Active Ingredients. - Iceland moss is devoid of odor, but possessed of a bitter taste, and in substance is mucilaginous. It contains about eighty per cent, of farinaceous matter, which is resolvable into lichenine, or lichen-starch, and the starch-like body called inuline. The former is insoluble in alcohol, ether, and cold water, in which last it swells up, but is soluble in boiling water. Iodine turns it blue, whereas inuline remains unaffected.

The bitter principle resides in the cortical portion, and is called cetrario acid. When pure it possesses the form of acicular white crystals, which are intensely bitter, and almost insoluble in water, though when boiled in water the crystals communicate to it a bitter taste. It is sparingly soluble in alcohol and ether, and readily soluble in alkaline solutions, forming soluble compounds. The proportion of acid present is about three per cent.; there are found also a little gum, extractive, uncrystallizable sugar, and other ingredients of minor importance.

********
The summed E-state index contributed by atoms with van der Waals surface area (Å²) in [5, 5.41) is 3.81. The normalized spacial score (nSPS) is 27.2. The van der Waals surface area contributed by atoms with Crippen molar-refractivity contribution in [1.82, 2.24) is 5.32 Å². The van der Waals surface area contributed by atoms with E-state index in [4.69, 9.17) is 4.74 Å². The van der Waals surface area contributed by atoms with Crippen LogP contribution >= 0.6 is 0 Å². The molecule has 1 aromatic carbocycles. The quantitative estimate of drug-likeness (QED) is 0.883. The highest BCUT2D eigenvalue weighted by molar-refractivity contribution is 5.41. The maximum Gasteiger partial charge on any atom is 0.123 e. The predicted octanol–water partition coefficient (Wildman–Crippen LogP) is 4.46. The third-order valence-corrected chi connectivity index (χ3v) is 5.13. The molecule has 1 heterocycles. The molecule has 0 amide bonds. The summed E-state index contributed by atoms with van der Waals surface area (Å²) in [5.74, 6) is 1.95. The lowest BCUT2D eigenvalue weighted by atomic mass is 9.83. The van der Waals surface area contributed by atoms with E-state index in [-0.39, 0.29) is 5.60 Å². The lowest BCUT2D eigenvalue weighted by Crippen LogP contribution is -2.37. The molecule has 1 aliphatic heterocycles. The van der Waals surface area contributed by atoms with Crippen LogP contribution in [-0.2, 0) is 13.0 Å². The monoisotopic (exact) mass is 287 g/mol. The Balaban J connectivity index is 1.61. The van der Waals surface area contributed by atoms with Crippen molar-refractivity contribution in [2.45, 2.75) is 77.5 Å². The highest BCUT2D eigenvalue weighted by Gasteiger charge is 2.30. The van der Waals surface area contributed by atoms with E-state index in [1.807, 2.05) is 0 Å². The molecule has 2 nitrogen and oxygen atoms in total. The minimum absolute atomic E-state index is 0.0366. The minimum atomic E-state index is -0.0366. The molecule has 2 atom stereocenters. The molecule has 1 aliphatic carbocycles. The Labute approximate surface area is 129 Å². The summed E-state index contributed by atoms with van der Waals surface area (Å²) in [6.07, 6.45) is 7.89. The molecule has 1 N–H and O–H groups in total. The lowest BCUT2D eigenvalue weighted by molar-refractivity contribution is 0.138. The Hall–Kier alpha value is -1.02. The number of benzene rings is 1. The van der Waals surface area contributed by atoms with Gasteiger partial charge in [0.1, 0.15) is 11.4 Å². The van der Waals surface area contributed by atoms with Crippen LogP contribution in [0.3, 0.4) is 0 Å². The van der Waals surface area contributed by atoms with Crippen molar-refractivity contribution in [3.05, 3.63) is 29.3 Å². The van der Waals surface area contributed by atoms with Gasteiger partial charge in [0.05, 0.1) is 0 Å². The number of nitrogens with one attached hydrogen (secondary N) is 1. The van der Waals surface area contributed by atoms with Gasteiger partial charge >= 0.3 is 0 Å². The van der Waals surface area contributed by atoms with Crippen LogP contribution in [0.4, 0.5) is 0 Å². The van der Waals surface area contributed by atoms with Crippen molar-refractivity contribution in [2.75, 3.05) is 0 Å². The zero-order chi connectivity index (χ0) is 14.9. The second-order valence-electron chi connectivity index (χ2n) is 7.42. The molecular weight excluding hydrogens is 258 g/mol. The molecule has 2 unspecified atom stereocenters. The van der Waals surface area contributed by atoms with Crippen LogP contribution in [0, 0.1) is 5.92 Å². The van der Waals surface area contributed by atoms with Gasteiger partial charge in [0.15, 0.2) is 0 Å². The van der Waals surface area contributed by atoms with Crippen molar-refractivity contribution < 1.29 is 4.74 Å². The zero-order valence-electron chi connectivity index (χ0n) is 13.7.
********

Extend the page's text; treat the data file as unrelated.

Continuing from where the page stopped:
Physiological Action. - Iceland moss, when deprived of its bitterness by prolonged maceration in water, becomes a nutritious food, and is employed as such by the Icelanders.

Therapeutic Action. - Iceland moss, having no properties that can be strictly called medicinal, takes its place simply with the light and farinaceous foods that often become useful for invalids, the bitterness being first removed by steeping the plant in some alkaline solution.

It has been recommended for disorders of the stomach, such as dyspepsia and chronic dysentery; also in affections of the respiratory organs, as phthisis and chronic catarrh.

Preparations and Dose. - Decoctum Cetrariae,

Lichenes Iceland Moss Cetraria Islandica 51

- ij. (15.

- 60.)